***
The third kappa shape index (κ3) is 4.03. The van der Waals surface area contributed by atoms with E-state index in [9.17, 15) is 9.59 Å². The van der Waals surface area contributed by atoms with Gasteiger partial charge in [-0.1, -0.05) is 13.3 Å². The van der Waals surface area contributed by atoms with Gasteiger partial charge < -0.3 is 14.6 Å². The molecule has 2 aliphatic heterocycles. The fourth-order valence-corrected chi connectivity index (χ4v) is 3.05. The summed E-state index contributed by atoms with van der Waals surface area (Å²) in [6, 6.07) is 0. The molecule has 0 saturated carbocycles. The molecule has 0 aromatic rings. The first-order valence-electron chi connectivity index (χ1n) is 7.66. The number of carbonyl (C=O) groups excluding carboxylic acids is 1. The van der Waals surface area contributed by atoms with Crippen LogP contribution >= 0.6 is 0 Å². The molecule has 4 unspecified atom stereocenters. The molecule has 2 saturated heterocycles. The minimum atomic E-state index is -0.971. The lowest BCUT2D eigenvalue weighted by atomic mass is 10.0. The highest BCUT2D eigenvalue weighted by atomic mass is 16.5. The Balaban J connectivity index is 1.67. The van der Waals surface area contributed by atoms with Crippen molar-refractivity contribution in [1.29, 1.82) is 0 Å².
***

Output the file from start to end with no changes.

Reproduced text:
The third kappa shape index (κ3) is 4.03. The van der Waals surface area contributed by atoms with E-state index in [9.17, 15) is 9.59 Å². The van der Waals surface area contributed by atoms with Gasteiger partial charge in [-0.1, -0.05) is 13.3 Å². The van der Waals surface area contributed by atoms with Gasteiger partial charge < -0.3 is 14.6 Å². The molecule has 2 aliphatic heterocycles. The fourth-order valence-corrected chi connectivity index (χ4v) is 3.05. The summed E-state index contributed by atoms with van der Waals surface area (Å²) in [6, 6.07) is 0. The molecule has 0 saturated carbocycles. The molecule has 0 aromatic rings. The first-order valence-electron chi connectivity index (χ1n) is 7.66. The number of carbonyl (C=O) groups excluding carboxylic acids is 1. The van der Waals surface area contributed by atoms with Crippen LogP contribution >= 0.6 is 0 Å². The molecule has 4 unspecified atom stereocenters. The molecule has 2 saturated heterocycles. The minimum atomic E-state index is -0.971. The lowest BCUT2D eigenvalue weighted by atomic mass is 10.0. The highest BCUT2D eigenvalue weighted by atomic mass is 16.5. The Balaban J connectivity index is 1.67. The van der Waals surface area contributed by atoms with Crippen molar-refractivity contribution in [1.29, 1.82) is 0 Å².